Lion drawings are great fun and something a bit different when it comes to the still life genre of art. I say still life because I assume you won't be drawing a live lion; that could prove pretty dangerous!
They are fascinating creatures and even more fun to draw than some other wild animals. This is simply because of their complexity and detail.
Bold Lion Drawings
They have so much emotion and character to try and capture in addition to their beautiful exterior appearance. Making them a fantastic subject to draw, there is more to master than simply observing and copying what you see.
Lions have been a subject of fascination for thousands of years in human history. They are often seen as subjects of royal stature and elegance. Whilst at the same time they are ferocious and violent. This is why they are held in such high regardwith human kind, they are a rare type of animal.
use of lions was big in Roman gladiator fighting; often slaves were
sent to die in front of crowds of thousands at the hands of lions. The
British Empire made the lion their official symbol after their worldwide
crusades. It was found to be a creature whose nature they admired. It was dominant, brave and boisterous which tied in aptly with the ethos of the British empire at that time.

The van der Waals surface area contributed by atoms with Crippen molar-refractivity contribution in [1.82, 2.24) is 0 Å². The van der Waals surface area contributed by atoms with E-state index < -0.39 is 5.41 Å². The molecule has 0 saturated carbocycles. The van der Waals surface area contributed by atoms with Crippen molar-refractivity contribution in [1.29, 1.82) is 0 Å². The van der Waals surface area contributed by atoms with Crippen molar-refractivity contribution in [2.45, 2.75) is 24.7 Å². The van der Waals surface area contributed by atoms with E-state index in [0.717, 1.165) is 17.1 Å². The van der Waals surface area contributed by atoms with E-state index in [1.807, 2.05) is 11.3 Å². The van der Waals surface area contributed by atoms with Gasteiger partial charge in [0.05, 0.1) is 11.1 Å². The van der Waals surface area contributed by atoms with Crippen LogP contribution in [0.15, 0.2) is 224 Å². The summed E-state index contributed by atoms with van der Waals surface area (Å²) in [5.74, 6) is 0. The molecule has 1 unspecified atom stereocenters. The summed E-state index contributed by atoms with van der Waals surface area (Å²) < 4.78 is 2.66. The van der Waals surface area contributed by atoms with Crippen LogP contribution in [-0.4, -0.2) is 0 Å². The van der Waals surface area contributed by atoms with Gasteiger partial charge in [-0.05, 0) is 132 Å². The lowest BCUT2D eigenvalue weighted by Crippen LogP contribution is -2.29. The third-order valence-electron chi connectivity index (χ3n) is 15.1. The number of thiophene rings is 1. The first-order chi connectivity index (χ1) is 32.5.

The lion still appears in many modern forms in Britain today, such as
on sporting team logos and in statue form in major cities.
However lions are not always seen to be the untamed beasts, do you remember the fable of the lion and the thorn?
In this story a slave manages to escape the captivity of his master. In an attempt to not get caught, and put back in captivity, he flees to the desert. He seeks refuge in a cave that turns out to be a lion's den. However the lion does not attack him, he has a large thorn in his paw which has caused it to swell. The slave, out of compassion, removes the thorn and helps the lion. They then live together amicably. The slave is however recaptured and sent into the gladiator pit to be made an example of. The lion they send out is his friend from the cave; he is not killed and is spared by the lion.
So the moral of this story is that they are not purely ruthless killers, but also have depth, emotion and judgement to their character too.
So when you are sketching out your lion drawings how will you see the lion? As a big scaredy cat, or a wild beast? Perhaps the way you sketch the lion will be revealing about your personality, are you a dark horse or a white knight?
That is the thing about drawing, it is a subjective activity and the process can reveal a lot about your thought process. Doing lion drawings is just one example of how the subject can be thought of in two ways. The one you choose might reflect your mindset or current mood. So get sketching and see how you're feeling!
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Your website is beautiful and exudes with goodness—-here is all the info, free of charge, just go and play with it, free your creativity. It would be the perfect site for our 10 year old, who is a keen (and very good) drawer in the sense that she truly enjoys it and will do it in her free time just for fun.